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Title: Kepler KOI-13.01 - Detection of beaming and ellipsoidal modulations pointing to a massive hot Jupiter
Authors: T. Mazeh, G. Nachmani, G. Sokol, S. Faigler, S. Zucker

KOI-13 was presented by the Kepler team as a candidate for having a giant planet - KOI-13.01, with orbital period of 1.7 d and transit depth of ~0.8%. We have analysed the Kepler Q2 data of KOI-13, which was publicly available at the time of the submission of this paper, and derived the amplitudes of the beaming, ellipsoidal and reflection modulations: 8.6 1.1, 66.8 1.6 and 72.0 1.5 ppm (parts per million), respectively. After the paper was submitted, Q3 data were released, so we repeated the analysis with the newly available light curve. The results of the two quarters were quite similar. From the amplitudes of the beaming and the ellipsoidal modulations we derived two independent estimates of the mass of the secondary. Both estimates, 6 3 M_Jup and 4 2 M_Jup, suggested that KOI-13.01 was a massive planet, with one of the largest known radii. We also found in the data a periodicity of unknown origin with a period of 1.0595 d and a peak-to-peak modulation of ~60 ppm. The light curve of Q3 revealed a few more small-amplitude periodicity with similar frequencies. It seemed as if the secondary occultation of KOI-13 was slightly deeper than the reflection peak-to- peak modulation by 16.8 4.5 ppm. If real, this small difference was a measure of the thermal emission from the night side of KOI-13.01. We estimated the effective temperature to be 2600 150 K, using a simplistic black-body emissivity approximation. We then derived the planetary geometrical and Bond albedos as a function of the day-side temperature. Our analysis suggested that the Bond albedo of KOI-13.01 might be substantially larger than the geometrical albedo.

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Title: Asymmetric transit curves as indication of orbital obliquity: clues from the brown dwarf companion in KOI-13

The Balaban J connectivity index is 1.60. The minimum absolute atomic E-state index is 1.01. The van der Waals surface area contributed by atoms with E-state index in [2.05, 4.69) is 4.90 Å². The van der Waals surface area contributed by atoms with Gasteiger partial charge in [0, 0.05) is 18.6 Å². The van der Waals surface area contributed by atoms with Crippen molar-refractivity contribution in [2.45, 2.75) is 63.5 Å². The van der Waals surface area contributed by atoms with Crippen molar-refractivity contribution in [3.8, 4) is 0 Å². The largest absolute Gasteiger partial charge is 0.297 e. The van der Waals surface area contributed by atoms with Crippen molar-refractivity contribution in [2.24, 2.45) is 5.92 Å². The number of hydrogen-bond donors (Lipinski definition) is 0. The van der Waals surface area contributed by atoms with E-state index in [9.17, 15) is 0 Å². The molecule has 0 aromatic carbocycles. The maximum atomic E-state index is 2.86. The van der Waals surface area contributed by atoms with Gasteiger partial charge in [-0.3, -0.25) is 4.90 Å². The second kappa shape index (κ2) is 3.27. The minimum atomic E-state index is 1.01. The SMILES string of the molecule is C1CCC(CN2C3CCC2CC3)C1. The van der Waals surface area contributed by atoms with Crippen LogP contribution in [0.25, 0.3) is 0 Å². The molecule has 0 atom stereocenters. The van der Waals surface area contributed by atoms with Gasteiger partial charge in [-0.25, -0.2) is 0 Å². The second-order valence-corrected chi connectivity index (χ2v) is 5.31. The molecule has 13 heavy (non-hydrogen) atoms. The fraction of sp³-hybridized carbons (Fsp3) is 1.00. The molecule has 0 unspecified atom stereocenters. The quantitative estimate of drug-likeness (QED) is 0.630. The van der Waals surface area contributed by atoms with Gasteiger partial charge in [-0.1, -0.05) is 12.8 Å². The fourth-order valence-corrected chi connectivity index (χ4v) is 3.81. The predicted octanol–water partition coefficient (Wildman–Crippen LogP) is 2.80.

Authors: Gy. M. Szabo, R. Szabo, J. M. Benko, H. Lehmann, Gy. Mezo, A. E. Simon, Zs. Kovari, G. Hodosan, Zs. Regaly, L. L. Kiss

KOI-13.01, a planet-sized companion in an optical double star was announced as one of the 1235 Kepler planet candidates in February 2011. The transit curves show significant distortion that was stable over the ~130 days time-span of the data. Here we investigate the phenomenon via detailed analyses of the two components of the double star and a re-reduction of the Kepler data with pixel-level photometry. Our results indicate that KOI-13 is a common proper motion binary, with two rapidly rotating components (v sin i ~ 65--70 km/s). We identify the host star of KOI-13.01 and conclude that the transit curve asymmetry is consistent with a companion orbiting a rapidly rotating, possibly elongated star on an oblique orbit. After correcting the Kepler light curve to the second light of the optical companion star, we derive a radius of 2.2 R_J for the transiter, implying that the object is a hot brown dwarf. KOI-13 is the first example for detecting orbital obliquity for a substellar companion without measuring the Rossiter-McLaughlin effect from spectroscopy.